Dziga Vertov (born David Kaufman in Ukraine) specialized in a hybrid of documentary, fiction, and propaganda that demonstrated his theories of montage by combining footage into forceful, meaningful motions and a sense of life, action, and progress. His work is showcased on a new Blu-ray anchored on an astoundingly clear print of his 1929 masterpiece The Man with a Movie Camera. What the viewer sees is a full-frame silent print (nothing lopped off the sides), struck from the negative, that Vertov himself left in Amsterdam; missing bits have been restored, including chapter numbers and a brief shot of a baby’s birth. The Alloy Orchestra’s score is based on Vertov’s notes. Although these features are excellent, don’t get rid of the 2002 Image DVD if you have it, which has critical commentary, or the 2003 Kino DVD with Michael Nyman’s score.
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The paradoxical title of Hard to Be a God matches the paradox of its artistry in that its brilliant success makes it a tough sell for many viewers.
There are plenty for whom the phrase “three-hour black and white Russian film” already makes them reach for their gun, and this specimen immerses audiences in a free-floating fetid stew of medieval mud and bodily fluids populated by gibbering idiots and pustulant drunkards constantly spitting or upchucking. This grim panorama presents itself in the patented Russian manner of vivid historical cinema: a restless handheld camera (of which the gesturing characters are aware) executing complex pans and queasy staggers and focal shifts while looking up everyone’s nostrils. You can almost smell the farts and pop the zits.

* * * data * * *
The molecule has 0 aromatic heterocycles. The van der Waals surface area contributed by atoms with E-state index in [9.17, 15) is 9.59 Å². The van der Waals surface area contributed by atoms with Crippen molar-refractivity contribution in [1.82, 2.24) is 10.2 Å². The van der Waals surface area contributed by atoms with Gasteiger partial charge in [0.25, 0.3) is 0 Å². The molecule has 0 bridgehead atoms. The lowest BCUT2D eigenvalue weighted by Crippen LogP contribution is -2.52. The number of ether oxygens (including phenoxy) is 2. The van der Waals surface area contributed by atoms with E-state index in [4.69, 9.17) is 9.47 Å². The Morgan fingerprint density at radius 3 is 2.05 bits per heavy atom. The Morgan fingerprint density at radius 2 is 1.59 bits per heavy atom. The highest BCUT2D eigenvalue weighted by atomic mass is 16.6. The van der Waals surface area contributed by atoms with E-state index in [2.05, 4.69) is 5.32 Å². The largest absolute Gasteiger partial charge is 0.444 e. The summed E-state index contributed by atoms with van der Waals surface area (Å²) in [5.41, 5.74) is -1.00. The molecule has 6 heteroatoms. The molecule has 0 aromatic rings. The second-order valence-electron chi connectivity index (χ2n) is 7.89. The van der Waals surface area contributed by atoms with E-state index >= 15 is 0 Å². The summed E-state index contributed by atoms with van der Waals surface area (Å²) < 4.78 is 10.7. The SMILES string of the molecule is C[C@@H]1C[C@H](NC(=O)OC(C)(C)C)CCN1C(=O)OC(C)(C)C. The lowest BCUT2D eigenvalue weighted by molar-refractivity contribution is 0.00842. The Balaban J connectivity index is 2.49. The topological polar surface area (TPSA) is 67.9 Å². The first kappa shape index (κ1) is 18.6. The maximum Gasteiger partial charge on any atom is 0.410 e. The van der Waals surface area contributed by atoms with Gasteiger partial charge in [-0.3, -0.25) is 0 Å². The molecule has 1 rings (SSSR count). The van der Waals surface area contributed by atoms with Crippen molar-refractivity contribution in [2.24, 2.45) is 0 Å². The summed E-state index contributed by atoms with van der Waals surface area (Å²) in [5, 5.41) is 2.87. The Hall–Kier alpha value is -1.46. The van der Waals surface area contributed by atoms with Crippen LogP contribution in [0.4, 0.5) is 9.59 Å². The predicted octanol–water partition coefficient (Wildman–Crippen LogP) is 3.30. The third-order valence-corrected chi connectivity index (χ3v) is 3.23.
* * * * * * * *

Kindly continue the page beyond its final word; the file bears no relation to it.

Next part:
At the start of A Town Called Hell (1971) the always fantastic Robert Shaw, in what is arguably his only foray into the spaghetti western genre, goes by the name Aguila and is shown leading an army of Mexican revolutionaries as they brutally shoot down a group of federal soldiers along with every nearby innocent.
Ten years goes by, and we see that this Aguila has forsaken his name and become a priest of a small village in an attempt to hide from his past. But when a widow named Alvira (Stella Stevens), whose husband was one of the murdered innocents, arrives to the town, Aguila’s past comes back to haunt him.
Kids, there was a time when your dads (but probably not your moms) wandered the aisles of video stores looking for tapes (remember when we talked about tapes? and video stores?) to sate their quest for offbeat treasures. The sections for horror, sci-fi, and action could yield nuggets if you checked every unfamiliar direct-to-video box.
It was around 1992 that many of us felt a spidey-tingle when we picked up a box with an elegant black design that said the director was Brian Yuzna, the producer of Re-Animator. That had been a cult hit in theatres that grossed everybody out. What was he doing now that we hadn’t heard of? Not only wasn’t it hitting theatres (or not many), it turned out he’d made it in 1989 and it sat of the shelf.
Retaliation is a Japanese yakuza action movie with style and attitude. When the hulking Jiro (Akira Kobayashi) gets out of prison after eight years, he’s recruited to play two gangs against each other in a real-estate deal (getting farmers to sell their land for a factory) on behalf of a third gang that’s supporting his old fourth gang that now consists of himself, a blood brother, and their ailing godfather. Hanging around Jiro all the time, while remaining aloof and cynical, is the brother (Jo Shishido of the pouchy cheeks) of the man he killed eight years ago, who vows to kill him when all this bothersome business is over.
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